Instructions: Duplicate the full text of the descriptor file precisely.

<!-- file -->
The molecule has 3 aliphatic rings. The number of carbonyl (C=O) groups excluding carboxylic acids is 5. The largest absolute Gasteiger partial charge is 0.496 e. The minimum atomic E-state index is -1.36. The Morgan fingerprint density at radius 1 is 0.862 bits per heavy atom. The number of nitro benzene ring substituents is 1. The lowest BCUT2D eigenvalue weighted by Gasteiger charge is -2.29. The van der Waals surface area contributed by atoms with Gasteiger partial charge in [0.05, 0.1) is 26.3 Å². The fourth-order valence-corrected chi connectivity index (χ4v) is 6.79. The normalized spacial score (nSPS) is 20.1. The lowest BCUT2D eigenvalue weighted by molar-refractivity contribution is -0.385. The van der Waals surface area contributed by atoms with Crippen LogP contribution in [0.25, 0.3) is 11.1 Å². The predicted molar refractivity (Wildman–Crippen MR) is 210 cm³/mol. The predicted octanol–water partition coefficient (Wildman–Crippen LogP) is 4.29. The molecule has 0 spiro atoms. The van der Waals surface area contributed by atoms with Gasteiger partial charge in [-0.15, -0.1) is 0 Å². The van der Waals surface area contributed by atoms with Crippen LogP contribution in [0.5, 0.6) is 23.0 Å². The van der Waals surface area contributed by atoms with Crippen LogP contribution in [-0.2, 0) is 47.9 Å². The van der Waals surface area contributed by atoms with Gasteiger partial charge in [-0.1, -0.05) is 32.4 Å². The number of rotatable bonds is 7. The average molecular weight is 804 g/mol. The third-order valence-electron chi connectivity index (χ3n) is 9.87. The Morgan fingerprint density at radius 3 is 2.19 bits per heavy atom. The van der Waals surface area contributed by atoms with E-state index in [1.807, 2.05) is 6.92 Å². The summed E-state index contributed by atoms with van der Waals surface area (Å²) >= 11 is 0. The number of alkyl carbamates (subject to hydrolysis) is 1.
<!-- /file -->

The molecule has 3 aliphatic rings. The number of carbonyl (C=O) groups excluding carboxylic acids is 5. The largest absolute Gasteiger partial charge is 0.496 e. The minimum atomic E-state index is -1.36. The Morgan fingerprint density at radius 1 is 0.862 bits per heavy atom. The number of nitro benzene ring substituents is 1. The lowest BCUT2D eigenvalue weighted by Gasteiger charge is -2.29. The van der Waals surface area contributed by atoms with Gasteiger partial charge in [0.05, 0.1) is 26.3 Å². The fourth-order valence-corrected chi connectivity index (χ4v) is 6.79. The normalized spacial score (nSPS) is 20.1. The lowest BCUT2D eigenvalue weighted by molar-refractivity contribution is -0.385. The van der Waals surface area contributed by atoms with Crippen LogP contribution in [0.25, 0.3) is 11.1 Å². The predicted molar refractivity (Wildman–Crippen MR) is 210 cm³/mol. The predicted octanol–water partition coefficient (Wildman–Crippen LogP) is 4.29. The molecule has 0 spiro atoms. The van der Waals surface area contributed by atoms with Gasteiger partial charge in [-0.15, -0.1) is 0 Å². The van der Waals surface area contributed by atoms with Crippen LogP contribution in [0.5, 0.6) is 23.0 Å². The van der Waals surface area contributed by atoms with Crippen LogP contribution in [-0.2, 0) is 47.9 Å². The van der Waals surface area contributed by atoms with Gasteiger partial charge in [-0.1, -0.05) is 32.4 Å². The number of rotatable bonds is 7. The average molecular weight is 804 g/mol. The third-order valence-electron chi connectivity index (χ3n) is 9.87. The Morgan fingerprint density at radius 3 is 2.19 bits per heavy atom. The van der Waals surface area contributed by atoms with E-state index in [1.807, 2.05) is 6.92 Å². The summed E-state index contributed by atoms with van der Waals surface area (Å²) >= 11 is 0. The number of alkyl carbamates (subject to hydrolysis) is 1.